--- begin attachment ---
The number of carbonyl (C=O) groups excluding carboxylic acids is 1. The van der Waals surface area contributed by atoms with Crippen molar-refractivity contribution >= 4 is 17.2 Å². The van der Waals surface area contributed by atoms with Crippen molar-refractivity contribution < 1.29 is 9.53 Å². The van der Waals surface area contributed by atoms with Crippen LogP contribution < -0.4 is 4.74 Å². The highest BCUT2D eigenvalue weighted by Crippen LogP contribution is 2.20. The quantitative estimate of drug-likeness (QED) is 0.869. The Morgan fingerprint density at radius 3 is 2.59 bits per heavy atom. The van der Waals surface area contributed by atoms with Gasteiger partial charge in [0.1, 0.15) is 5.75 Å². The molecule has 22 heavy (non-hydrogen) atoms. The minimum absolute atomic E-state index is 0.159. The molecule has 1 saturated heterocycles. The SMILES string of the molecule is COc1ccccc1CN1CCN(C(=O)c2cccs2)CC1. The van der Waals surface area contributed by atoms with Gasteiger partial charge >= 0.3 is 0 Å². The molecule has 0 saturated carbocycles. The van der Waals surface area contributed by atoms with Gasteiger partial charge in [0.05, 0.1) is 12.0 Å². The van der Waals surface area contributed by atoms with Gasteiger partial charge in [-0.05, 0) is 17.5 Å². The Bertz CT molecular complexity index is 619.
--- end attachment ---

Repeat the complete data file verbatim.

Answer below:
The number of carbonyl (C=O) groups excluding carboxylic acids is 1. The van der Waals surface area contributed by atoms with Crippen molar-refractivity contribution >= 4 is 17.2 Å². The van der Waals surface area contributed by atoms with Crippen molar-refractivity contribution < 1.29 is 9.53 Å². The van der Waals surface area contributed by atoms with Crippen LogP contribution < -0.4 is 4.74 Å². The highest BCUT2D eigenvalue weighted by Crippen LogP contribution is 2.20. The quantitative estimate of drug-likeness (QED) is 0.869. The Morgan fingerprint density at radius 3 is 2.59 bits per heavy atom. The van der Waals surface area contributed by atoms with Gasteiger partial charge in [0.1, 0.15) is 5.75 Å². The molecule has 22 heavy (non-hydrogen) atoms. The minimum absolute atomic E-state index is 0.159. The molecule has 1 saturated heterocycles. The SMILES string of the molecule is COc1ccccc1CN1CCN(C(=O)c2cccs2)CC1. The van der Waals surface area contributed by atoms with Gasteiger partial charge >= 0.3 is 0 Å². The molecule has 0 saturated carbocycles. The van der Waals surface area contributed by atoms with Gasteiger partial charge in [0.05, 0.1) is 12.0 Å². The van der Waals surface area contributed by atoms with Gasteiger partial charge in [-0.05, 0) is 17.5 Å². The Bertz CT molecular complexity index is 619.